Extended coronavirus outbreak could lower oil demand, prices: Moody’s

By: |
February 06, 2020 5:28 PM

The outbreak of coronavirus has already led to suspended flight routes and quarantine of millions of people in China around its epicentre.

Moody's said while a short-term demand shock in China will significantly increase oil price volatility, prices would likely rebound once the spread of coronavirus infection is contained.Moody’s said while a short-term demand shock in China will significantly increase oil price volatility, prices would likely rebound once the spread of coronavirus infection is contained.

Global oil demand and prices will fall due to extended coronavirus outbreak, Moody’s Investors Services said on Thursday.

“The ongoing coronavirus outbreak has reduced economic activity in China, the world’s largest oil importer,” it said in a note. “Estimates of the short-term reduction in global oil demand have already proved deep enough to weaken crude prices in recent days”

Moody’s said while a short-term demand shock in China will significantly increase oil price volatility, prices would likely rebound once the spread of coronavirus infection is contained.

“However, it is difficult to ascertain how pervasive, widespread and severe the contagion will be before it is contained,” it said.

The outbreak of coronavirus has already led to suspended flight routes and quarantine of millions of people in China around its epicentre.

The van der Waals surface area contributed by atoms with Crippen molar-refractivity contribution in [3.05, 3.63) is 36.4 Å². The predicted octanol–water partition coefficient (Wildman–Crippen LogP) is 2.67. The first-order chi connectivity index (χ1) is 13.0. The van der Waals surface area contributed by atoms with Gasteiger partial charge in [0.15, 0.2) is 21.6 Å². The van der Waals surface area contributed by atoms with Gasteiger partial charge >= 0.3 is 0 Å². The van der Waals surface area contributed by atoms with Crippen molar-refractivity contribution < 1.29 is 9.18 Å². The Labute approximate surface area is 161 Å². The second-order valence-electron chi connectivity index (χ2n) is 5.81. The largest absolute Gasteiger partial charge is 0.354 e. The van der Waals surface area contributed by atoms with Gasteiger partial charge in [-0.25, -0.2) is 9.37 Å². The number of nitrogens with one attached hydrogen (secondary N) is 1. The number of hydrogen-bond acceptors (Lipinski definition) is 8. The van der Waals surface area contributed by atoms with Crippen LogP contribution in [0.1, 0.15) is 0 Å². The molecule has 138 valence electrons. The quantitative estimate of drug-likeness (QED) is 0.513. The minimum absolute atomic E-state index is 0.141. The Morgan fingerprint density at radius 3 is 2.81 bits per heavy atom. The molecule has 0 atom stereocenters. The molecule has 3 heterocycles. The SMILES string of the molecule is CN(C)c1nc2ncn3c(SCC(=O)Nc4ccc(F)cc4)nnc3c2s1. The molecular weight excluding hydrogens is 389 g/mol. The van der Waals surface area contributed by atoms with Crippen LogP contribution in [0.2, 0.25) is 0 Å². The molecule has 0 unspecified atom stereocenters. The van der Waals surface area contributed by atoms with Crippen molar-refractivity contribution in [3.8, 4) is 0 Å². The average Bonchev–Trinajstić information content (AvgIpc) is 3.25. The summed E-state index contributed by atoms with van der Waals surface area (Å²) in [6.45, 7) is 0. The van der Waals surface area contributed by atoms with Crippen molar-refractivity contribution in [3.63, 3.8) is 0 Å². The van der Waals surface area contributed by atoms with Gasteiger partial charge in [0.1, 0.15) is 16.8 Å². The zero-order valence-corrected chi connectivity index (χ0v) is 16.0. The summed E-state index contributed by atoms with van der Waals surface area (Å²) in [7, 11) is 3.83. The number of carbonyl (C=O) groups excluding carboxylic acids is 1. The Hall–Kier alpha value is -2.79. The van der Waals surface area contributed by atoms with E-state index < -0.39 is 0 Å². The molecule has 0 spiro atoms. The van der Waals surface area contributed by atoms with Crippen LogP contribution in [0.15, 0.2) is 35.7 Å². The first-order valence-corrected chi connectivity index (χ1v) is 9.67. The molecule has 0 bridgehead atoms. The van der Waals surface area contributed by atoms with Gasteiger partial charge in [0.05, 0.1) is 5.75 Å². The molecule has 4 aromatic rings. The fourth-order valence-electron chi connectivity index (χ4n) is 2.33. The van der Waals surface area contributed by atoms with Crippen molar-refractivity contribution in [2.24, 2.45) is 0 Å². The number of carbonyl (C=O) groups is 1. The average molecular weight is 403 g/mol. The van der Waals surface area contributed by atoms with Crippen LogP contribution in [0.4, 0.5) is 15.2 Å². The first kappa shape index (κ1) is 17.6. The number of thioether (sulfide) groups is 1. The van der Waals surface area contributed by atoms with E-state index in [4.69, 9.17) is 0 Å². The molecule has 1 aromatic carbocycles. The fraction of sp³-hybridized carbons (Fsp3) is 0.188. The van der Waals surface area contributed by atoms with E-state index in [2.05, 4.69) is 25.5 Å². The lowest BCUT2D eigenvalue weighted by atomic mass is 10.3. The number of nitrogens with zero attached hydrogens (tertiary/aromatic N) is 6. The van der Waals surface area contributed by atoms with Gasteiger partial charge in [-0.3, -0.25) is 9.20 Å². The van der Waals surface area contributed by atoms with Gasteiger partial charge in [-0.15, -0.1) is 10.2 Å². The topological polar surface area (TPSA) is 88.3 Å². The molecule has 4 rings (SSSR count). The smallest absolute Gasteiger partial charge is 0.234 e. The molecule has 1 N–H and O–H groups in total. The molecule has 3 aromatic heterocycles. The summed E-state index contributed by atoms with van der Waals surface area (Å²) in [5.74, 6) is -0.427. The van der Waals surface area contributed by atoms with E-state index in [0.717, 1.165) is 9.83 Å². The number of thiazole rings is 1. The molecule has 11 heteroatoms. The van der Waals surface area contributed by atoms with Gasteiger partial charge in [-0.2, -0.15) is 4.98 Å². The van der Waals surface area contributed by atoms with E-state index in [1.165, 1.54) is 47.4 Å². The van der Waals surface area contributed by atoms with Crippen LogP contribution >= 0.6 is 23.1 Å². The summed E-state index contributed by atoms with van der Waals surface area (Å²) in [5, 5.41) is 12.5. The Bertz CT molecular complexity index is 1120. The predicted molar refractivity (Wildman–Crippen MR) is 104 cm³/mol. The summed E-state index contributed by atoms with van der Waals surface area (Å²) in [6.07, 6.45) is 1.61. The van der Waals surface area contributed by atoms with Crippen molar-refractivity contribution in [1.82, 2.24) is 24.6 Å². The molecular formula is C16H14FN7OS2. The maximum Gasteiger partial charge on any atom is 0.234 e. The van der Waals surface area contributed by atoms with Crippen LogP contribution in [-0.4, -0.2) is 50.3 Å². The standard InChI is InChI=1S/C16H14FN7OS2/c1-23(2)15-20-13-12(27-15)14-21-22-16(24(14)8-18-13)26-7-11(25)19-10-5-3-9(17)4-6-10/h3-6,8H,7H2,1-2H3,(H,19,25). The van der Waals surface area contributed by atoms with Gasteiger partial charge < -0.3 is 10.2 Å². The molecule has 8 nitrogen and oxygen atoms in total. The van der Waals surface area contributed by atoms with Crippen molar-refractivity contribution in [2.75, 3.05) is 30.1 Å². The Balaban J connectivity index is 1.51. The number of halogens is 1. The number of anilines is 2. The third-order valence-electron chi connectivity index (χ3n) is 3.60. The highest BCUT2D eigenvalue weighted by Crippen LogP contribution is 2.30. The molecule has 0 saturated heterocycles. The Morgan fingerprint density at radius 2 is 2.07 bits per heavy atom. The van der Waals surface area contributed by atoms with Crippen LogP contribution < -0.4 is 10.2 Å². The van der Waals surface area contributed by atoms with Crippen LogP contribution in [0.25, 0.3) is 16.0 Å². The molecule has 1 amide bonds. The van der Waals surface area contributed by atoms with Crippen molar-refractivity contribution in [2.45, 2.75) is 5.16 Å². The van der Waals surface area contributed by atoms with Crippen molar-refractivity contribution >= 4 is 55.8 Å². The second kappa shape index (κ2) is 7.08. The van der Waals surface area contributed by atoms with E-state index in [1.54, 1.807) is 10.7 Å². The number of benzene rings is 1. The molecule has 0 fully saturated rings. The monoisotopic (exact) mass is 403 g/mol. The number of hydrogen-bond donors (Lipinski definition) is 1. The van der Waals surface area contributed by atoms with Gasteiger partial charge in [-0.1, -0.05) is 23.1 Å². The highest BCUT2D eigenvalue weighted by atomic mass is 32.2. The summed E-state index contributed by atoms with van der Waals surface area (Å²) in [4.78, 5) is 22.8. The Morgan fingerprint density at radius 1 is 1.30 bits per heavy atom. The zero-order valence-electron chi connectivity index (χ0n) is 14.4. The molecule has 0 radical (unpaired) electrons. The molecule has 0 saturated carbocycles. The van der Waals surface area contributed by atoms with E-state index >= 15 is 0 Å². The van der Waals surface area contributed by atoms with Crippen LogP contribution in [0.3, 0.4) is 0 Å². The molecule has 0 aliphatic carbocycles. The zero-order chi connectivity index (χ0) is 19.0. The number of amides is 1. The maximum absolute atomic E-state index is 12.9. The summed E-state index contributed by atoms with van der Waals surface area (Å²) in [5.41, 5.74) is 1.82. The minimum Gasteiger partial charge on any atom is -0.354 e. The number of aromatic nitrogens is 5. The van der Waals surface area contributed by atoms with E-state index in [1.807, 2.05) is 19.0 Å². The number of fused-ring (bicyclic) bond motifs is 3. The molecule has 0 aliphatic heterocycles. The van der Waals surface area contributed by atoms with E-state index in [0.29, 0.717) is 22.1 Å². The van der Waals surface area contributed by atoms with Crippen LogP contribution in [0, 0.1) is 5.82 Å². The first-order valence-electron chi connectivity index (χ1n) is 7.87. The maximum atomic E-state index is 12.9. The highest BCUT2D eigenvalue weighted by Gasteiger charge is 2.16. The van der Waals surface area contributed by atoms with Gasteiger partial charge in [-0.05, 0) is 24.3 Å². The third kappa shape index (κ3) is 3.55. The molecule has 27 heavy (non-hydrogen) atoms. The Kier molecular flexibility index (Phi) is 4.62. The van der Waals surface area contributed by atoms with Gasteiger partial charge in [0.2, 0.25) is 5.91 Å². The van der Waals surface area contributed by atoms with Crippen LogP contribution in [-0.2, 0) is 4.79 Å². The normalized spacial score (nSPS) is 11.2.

“An extended disruption of economic activity in China would also reverberate around the world given the size and interconnectedness of the Chinese economy. This disruption, in turn, would have a significant impact on global oil markets,” Moody’s said. “We would expect the rise in oil inventories to be potentially offset, at least to some degree, by cuts in supply.”

Still, a period of several months of slowing activity is likely to dampen oil prices for its duration, and perhaps beyond depending on the build-up in global inventories.

Weak commodity prices will reduce the profitability and credit metrics of exploration and production companies. Reduced activity levels will also hurt drillers and oilfield service companies, while reduced volumes will dampen midstream company earnings, it added.

China consumes about 14 million barrels of oil per day.

Coronavirus also threatens a material impact on global natural gas prices.

“While we do not yet know the severity of the coronavirus outbreak, which is still largely contained within China, a substantial increase in its scope globally would have significant negative implications for the energy market,” Moody’s said. “Past virus outbreaks did not hurt oil and gas demand as much, and while investors should be cautious, whether this time is different still remains to be seen.”

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